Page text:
Although Taiwan’s president reached a tentative trade deal last year with China, throngs of protesters took to the streets last week to pressure the parliament to reject the accord.
Thousands of demonstrators occupied the legislature in the capital, Taipei, in hopes of quashing the follow-up plan to the Economic Cooperation Framework Agreement of 2010. That deal reduced trade barriers between China and Taiwan and was seen as a fundamental step toward smoothing relations between the two, which split after the 1949-50 civil war.
The new element of the plan, which would reduce barriers across the Taiwan Strait to investment in services such as health care, finance and insurance in both economies, was approved last week by a committee of Taiwanese lawmakers. Opponents believe the deal would give China too much influence over Taiwan’s economy.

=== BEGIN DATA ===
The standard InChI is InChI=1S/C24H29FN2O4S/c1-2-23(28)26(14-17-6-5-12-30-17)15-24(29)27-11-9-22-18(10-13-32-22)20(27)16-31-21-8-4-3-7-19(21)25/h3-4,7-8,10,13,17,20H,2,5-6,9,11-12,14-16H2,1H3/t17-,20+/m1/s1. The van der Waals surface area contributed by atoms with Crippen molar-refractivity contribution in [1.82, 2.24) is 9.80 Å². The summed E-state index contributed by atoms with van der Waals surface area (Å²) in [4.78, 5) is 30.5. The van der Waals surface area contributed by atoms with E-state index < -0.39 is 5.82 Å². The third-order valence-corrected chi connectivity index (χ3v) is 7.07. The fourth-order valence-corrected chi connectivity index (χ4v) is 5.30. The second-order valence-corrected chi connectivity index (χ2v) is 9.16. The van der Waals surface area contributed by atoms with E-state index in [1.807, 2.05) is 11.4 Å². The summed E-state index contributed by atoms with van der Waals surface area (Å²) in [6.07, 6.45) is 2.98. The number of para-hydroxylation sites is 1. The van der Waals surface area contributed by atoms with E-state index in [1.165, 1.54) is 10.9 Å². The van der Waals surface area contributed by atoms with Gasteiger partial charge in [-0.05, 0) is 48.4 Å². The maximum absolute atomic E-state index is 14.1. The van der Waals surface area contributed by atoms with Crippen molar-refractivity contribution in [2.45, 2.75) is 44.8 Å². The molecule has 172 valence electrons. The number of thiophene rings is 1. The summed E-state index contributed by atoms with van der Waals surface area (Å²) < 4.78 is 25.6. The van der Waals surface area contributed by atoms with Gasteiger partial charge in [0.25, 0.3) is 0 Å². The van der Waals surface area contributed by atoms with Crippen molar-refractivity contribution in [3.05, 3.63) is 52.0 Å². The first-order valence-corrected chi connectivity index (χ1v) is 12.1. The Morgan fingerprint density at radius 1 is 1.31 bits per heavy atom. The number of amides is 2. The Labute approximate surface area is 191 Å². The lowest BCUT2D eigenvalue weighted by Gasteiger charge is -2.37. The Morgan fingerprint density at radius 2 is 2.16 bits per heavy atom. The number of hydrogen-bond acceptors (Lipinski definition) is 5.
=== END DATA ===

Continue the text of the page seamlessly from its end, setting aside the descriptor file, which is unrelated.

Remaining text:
Since 2008, Taiwanese President Ma Ying-jeou has worked to improve relations with Beijing, but resistance to the trade deal could derail that. China considers Taiwan part of its territory that will one day be reunited with the mainland, with or without force.
Expanding trade and tourism is necessary for the two societies to co-exist peaceably. But by seeking to block approval of this latest agreement, Taipei’s demonstrators jeopardize something far more critical: the future.